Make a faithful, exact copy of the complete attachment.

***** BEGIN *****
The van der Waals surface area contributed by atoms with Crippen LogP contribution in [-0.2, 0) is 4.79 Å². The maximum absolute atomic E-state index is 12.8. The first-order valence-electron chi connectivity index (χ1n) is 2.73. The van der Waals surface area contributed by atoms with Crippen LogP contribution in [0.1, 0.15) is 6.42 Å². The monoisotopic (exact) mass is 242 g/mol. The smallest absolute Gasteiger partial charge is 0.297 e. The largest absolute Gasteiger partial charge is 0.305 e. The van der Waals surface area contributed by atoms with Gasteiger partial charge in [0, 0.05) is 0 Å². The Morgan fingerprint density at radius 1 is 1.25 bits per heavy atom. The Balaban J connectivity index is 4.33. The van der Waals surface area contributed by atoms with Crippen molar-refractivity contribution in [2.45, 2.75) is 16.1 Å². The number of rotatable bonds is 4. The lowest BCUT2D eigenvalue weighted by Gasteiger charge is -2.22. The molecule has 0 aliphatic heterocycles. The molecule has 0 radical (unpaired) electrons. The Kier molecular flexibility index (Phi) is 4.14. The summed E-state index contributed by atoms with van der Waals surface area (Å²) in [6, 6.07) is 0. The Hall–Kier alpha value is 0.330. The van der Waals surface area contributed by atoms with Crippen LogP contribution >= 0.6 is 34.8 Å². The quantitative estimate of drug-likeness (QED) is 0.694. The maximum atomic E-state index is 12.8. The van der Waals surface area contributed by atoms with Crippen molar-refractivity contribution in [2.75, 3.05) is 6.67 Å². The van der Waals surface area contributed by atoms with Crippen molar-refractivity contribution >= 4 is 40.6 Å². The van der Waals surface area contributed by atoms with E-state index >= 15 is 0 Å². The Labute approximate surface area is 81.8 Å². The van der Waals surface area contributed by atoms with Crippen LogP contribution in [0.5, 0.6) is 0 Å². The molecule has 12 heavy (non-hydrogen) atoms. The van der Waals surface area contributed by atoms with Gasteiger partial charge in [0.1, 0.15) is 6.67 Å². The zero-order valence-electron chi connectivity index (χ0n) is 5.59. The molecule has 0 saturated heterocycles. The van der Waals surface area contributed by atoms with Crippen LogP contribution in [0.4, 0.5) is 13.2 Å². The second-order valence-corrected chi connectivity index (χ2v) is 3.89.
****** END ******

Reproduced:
The van der Waals surface area contributed by atoms with Crippen LogP contribution in [-0.2, 0) is 4.79 Å². The maximum absolute atomic E-state index is 12.8. The first-order valence-electron chi connectivity index (χ1n) is 2.73. The van der Waals surface area contributed by atoms with Crippen LogP contribution in [0.1, 0.15) is 6.42 Å². The monoisotopic (exact) mass is 242 g/mol. The smallest absolute Gasteiger partial charge is 0.297 e. The largest absolute Gasteiger partial charge is 0.305 e. The van der Waals surface area contributed by atoms with Gasteiger partial charge in [0, 0.05) is 0 Å². The Morgan fingerprint density at radius 1 is 1.25 bits per heavy atom. The Balaban J connectivity index is 4.33. The van der Waals surface area contributed by atoms with Crippen molar-refractivity contribution in [2.45, 2.75) is 16.1 Å². The number of rotatable bonds is 4. The lowest BCUT2D eigenvalue weighted by Gasteiger charge is -2.22. The molecule has 0 aliphatic heterocycles. The molecule has 0 radical (unpaired) electrons. The Kier molecular flexibility index (Phi) is 4.14. The summed E-state index contributed by atoms with van der Waals surface area (Å²) in [6, 6.07) is 0. The Hall–Kier alpha value is 0.330. The van der Waals surface area contributed by atoms with Crippen LogP contribution >= 0.6 is 34.8 Å². The quantitative estimate of drug-likeness (QED) is 0.694. The maximum atomic E-state index is 12.8. The van der Waals surface area contributed by atoms with Crippen molar-refractivity contribution in [2.75, 3.05) is 6.67 Å². The van der Waals surface area contributed by atoms with Crippen molar-refractivity contribution >= 4 is 40.6 Å². The van der Waals surface area contributed by atoms with E-state index >= 15 is 0 Å². The Labute approximate surface area is 81.8 Å². The van der Waals surface area contributed by atoms with Crippen LogP contribution in [0.5, 0.6) is 0 Å². The molecule has 12 heavy (non-hydrogen) atoms. The van der Waals surface area contributed by atoms with Gasteiger partial charge in [0.1, 0.15) is 6.67 Å². The zero-order valence-electron chi connectivity index (χ0n) is 5.59. The molecule has 0 saturated heterocycles. The van der Waals surface area contributed by atoms with Crippen LogP contribution in [0.4, 0.5) is 13.2 Å². The second-order valence-corrected chi connectivity index (χ2v) is 3.89.